Note also that before dinner that the tide was pretty low.  After dinner the tide was in.  Remember the picture that Bob took of me out by these rocks?  I walked out on the beach to the base of the rocks that you see in the foreground, when I took the close-up before dinner picture of the lighthouse.  Water surrounds those rocks in the after dinner picture.

We ate dinner at Robinson’s Wharf (Lobster roll for Bob and a fish fry for me).   We ate inside, although we would have preferred outdoor seating.  Unfortunately it was raining.

On our way back to Pioneer Motel we stopped at the Ice Cream Hut in Boothbay for dessert.  

Ice Cream Hut and Shell Museum

In addition to ice cream there is a shell museum, miniature golf and arcade games.  We had ice cream and walked through the seashell museum, which is housed in the covered bridge.

This blog post concludes Day 3 of our 10-day Maine vacation (June 28-July 7, 2019).

– TO BE CONTINUED –

Maine Vacation: Peru VT to Edgecomb ME

We got up at 4:45 am this morning, which isn’t surprising as we were in bed by 9:30 pm last night.  I had hoped to see the sunrise.  We had a good vantage point from which to see the sunrise, but it was raining.  We did enjoy sitting outside on our covered balcony, though, while it rained.

The Lodge at Bromley provided a complimentary hot breakfast beginning at 7:00 am.  We were disappointed with breakfast.  We expected scrambled eggs, hot potatoes, a breakfast meat, waffles and a variety of pastries (donuts, muffins, etc.).  I guess Best Western and other chain hotels have spoiled us.  The Lodge at Bromley provided hard boiled eggs, miniature waffles because the amount of batter was insufficient, plain bagels, breads, yogurt, cereal, juices and hot beverages. You would think that the hot water would be hot at 7:00 am.  It was lukewarm.  I had to request hot water, which the staff quickly took care of.  With the exception of breakfast, our stay at The Lodge at Bromley was good.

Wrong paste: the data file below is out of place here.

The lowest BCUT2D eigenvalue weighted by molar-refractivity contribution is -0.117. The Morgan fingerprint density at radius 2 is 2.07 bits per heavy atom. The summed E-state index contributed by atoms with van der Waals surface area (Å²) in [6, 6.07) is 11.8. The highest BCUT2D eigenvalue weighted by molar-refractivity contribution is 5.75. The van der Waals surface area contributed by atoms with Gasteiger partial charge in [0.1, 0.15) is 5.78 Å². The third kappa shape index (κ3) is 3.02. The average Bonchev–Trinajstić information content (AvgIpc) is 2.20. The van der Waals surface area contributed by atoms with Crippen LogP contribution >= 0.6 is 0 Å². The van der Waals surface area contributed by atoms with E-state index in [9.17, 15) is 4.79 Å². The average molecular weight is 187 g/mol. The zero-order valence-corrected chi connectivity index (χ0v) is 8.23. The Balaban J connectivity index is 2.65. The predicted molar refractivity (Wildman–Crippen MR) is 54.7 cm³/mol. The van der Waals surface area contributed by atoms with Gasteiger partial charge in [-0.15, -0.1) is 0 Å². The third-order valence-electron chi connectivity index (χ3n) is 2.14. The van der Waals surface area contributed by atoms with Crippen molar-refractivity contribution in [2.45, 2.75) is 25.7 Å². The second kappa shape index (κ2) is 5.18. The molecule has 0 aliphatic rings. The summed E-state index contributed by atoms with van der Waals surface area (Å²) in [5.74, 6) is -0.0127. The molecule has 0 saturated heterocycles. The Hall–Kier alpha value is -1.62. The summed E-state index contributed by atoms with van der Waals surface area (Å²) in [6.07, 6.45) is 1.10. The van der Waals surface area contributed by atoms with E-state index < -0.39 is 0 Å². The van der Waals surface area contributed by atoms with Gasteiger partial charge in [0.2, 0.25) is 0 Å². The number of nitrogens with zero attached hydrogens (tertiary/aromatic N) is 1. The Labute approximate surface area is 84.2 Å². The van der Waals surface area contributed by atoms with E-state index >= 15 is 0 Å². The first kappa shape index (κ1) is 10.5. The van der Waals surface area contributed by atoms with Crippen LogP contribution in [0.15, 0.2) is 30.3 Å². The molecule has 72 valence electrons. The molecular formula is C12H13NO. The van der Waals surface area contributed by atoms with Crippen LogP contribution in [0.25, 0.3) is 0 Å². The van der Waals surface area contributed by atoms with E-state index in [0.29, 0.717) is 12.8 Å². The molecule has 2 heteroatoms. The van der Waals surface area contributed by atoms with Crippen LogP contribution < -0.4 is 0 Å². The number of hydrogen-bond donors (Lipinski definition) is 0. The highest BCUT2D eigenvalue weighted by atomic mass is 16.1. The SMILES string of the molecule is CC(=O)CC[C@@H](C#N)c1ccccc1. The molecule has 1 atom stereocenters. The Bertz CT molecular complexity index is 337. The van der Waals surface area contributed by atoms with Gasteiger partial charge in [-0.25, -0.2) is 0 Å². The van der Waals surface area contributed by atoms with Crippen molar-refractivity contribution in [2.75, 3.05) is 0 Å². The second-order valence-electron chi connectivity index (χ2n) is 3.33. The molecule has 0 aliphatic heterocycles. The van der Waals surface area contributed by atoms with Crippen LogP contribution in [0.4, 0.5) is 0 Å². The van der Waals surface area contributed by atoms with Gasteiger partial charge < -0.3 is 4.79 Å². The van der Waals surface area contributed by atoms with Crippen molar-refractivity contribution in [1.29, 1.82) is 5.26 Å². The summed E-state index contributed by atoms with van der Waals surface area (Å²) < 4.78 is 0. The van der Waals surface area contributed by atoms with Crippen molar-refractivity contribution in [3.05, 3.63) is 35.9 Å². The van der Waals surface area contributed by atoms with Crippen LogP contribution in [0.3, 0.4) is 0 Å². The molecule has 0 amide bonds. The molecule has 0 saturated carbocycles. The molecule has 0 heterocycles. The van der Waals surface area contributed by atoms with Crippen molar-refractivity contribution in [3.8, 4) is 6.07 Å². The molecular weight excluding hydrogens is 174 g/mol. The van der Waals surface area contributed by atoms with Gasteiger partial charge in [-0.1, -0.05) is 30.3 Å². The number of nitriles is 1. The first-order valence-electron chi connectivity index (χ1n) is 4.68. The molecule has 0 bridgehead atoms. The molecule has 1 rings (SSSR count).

We checked out of the hotel and was on our way to Edgecomb ME at 7:40 am.  As we did the prior day, we instructed the GPS to avoid highways.

Our first stop was in Springfield VT, where we went for a short walk.  The highlight of our walk was seeing a waterfall.

Black River Falls

Before reaching Springfield I read that the town had a waterfall and that it had been selected to host the premiere of The Simpsons Movie, which, like the Simpsons TV show, is set in a town called Springfield.  I saw a photograph of the Springfield Movie Theater taken on July 21, 2007. The photo showed the marquee displaying the premiere for The Simpsons Movie as well as a giant pink donut.  During our walk I looked for a place resembling the photograph.  I found the movie theater but no marquee.  As we were walking back to our car, I stopped a policeman who was walking towards us.  I asked the policeman about the marquee.  I learned that the marquee and any other memorabilia from the premiere of The Simpsons Movie was on display in the Chamber of Commerce, which was closed when we passed by it.

Sign seen when leaving Springfield … OH, there’s the Simpson marquee!

Our second stop was at the Goode Shoppe Lollipop in New Hampton NH, where I purchased a lawn ornament.